While there are still rather general indications and rules for the device-specific criteria as to whether absolute or relative pressure sensors should be used, it is hardly possible to make general recommendations for the application-specific criteria. The following examples therefore show, rather by way of example, some potential criteria that need to be taken into account.
Closed systems: In closed systems such as cooling circuits, the pressure of the medium reacts independently of the ambient pressure. Therefore, sometimes the absolute pressure is measured. However, due to cost reasons, relative pressure transmitters are used. For if all relative pressure sensors measure against the same atmospheric pressure, the atmospheric influence is equalised if only the differences between the individual measuring points are used and not the absolute level of the pressure.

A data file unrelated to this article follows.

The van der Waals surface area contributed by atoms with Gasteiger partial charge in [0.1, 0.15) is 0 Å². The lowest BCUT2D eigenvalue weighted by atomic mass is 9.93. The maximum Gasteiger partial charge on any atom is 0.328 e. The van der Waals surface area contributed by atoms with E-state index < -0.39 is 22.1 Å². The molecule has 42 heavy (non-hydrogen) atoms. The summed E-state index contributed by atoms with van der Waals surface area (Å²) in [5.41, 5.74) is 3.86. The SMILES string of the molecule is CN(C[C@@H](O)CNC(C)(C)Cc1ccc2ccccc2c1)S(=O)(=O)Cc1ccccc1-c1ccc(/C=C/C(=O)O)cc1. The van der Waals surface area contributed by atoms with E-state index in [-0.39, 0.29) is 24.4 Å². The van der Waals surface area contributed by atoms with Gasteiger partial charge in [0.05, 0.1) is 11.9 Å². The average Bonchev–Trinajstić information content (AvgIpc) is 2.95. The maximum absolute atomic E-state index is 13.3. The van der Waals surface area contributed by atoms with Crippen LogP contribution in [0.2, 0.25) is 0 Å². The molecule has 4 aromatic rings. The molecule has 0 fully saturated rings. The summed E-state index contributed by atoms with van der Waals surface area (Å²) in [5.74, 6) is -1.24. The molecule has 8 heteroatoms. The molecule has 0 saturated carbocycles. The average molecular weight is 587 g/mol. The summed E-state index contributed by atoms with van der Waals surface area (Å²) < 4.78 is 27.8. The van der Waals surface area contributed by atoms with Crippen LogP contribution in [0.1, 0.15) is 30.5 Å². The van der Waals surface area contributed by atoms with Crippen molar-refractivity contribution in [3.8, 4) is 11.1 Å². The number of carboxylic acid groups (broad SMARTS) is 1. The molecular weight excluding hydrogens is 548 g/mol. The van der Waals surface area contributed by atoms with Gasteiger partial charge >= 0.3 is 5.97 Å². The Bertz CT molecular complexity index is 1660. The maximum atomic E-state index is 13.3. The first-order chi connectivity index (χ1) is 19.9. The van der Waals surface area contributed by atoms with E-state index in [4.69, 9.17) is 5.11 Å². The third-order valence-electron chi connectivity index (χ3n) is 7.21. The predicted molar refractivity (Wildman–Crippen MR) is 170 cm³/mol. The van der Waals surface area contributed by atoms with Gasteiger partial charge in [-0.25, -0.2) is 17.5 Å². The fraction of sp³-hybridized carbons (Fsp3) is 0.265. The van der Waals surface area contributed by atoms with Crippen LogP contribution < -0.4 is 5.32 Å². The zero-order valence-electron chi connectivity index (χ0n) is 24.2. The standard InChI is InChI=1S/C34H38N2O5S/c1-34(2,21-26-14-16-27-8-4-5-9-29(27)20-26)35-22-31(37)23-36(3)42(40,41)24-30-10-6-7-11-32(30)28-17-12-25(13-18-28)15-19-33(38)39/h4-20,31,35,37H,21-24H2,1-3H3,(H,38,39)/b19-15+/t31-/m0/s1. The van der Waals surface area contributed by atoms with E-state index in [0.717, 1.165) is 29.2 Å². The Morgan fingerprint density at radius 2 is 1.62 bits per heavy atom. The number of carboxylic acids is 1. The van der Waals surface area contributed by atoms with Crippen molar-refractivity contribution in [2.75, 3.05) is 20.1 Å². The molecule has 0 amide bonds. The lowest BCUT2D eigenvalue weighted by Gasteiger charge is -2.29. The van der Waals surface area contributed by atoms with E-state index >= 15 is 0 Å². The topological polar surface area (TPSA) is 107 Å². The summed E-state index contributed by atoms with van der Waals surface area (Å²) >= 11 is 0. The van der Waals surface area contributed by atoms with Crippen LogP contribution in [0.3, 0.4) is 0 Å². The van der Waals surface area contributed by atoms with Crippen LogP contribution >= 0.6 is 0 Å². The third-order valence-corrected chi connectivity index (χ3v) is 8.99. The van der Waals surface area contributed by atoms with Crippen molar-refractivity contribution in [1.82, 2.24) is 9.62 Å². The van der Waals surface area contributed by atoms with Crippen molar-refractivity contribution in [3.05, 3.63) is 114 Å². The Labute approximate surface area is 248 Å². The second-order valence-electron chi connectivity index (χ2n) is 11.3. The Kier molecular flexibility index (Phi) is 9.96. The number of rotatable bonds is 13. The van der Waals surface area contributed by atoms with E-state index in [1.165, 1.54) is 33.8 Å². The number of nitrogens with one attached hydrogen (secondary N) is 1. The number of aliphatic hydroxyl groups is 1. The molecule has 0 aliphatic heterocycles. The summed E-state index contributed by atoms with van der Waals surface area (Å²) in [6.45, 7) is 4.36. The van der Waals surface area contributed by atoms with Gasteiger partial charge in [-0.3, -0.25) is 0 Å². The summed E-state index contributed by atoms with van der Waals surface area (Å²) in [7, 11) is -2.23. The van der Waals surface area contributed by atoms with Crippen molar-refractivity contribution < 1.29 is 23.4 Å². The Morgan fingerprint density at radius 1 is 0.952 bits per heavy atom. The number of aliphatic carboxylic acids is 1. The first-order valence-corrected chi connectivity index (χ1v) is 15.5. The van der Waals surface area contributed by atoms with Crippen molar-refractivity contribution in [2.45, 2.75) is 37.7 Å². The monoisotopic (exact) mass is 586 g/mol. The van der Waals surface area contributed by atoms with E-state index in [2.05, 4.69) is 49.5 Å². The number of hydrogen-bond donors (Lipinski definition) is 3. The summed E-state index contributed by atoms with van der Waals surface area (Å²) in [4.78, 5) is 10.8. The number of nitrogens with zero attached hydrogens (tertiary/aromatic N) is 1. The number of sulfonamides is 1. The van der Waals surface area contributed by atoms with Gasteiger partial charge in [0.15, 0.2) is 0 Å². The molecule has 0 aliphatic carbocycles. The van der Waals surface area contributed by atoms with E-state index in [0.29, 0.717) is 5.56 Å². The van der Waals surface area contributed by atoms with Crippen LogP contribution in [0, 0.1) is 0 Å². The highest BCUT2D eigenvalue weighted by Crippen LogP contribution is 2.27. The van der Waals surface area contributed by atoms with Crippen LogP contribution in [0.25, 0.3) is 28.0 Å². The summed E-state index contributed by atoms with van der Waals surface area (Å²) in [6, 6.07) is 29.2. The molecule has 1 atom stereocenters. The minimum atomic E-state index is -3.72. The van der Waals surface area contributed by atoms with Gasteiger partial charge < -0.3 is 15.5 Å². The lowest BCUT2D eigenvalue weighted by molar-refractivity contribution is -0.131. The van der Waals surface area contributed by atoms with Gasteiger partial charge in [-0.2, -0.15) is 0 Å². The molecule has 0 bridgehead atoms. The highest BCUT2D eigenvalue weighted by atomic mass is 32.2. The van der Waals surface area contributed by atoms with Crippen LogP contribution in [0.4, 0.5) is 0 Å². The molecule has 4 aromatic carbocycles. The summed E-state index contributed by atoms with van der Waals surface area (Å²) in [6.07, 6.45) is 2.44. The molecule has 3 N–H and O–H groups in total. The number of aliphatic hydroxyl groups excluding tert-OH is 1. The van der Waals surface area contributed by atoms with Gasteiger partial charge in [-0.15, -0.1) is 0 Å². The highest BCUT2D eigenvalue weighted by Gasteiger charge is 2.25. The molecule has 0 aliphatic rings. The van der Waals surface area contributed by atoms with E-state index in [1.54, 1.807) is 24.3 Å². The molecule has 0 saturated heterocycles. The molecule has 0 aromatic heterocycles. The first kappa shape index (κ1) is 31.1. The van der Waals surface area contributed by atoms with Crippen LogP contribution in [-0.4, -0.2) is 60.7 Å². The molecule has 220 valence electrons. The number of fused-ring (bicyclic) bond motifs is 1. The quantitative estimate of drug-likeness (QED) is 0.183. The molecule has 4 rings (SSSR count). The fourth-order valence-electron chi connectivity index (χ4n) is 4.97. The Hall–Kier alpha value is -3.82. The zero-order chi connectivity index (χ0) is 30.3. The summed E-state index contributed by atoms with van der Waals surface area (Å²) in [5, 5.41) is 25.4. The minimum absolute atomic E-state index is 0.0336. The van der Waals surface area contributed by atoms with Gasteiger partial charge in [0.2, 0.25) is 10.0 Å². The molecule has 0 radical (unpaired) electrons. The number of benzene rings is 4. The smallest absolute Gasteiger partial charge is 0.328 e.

Process parameters: Since the ratio of air to fuel is decisive in many combustion processes, these calculations are usually based on absolute pressure values for the ideal ratio. Therefore, in numerous cases, the absolute pressure is measured when investigating combustion processes. An alternative is to use relative pressure sensors and reference them against a barometric sensor that accurately measures the atmospheric pressure. The disadvantage of this method is that the errors of the relative pressure sensor and the barometric sensor add up to the total measurement error.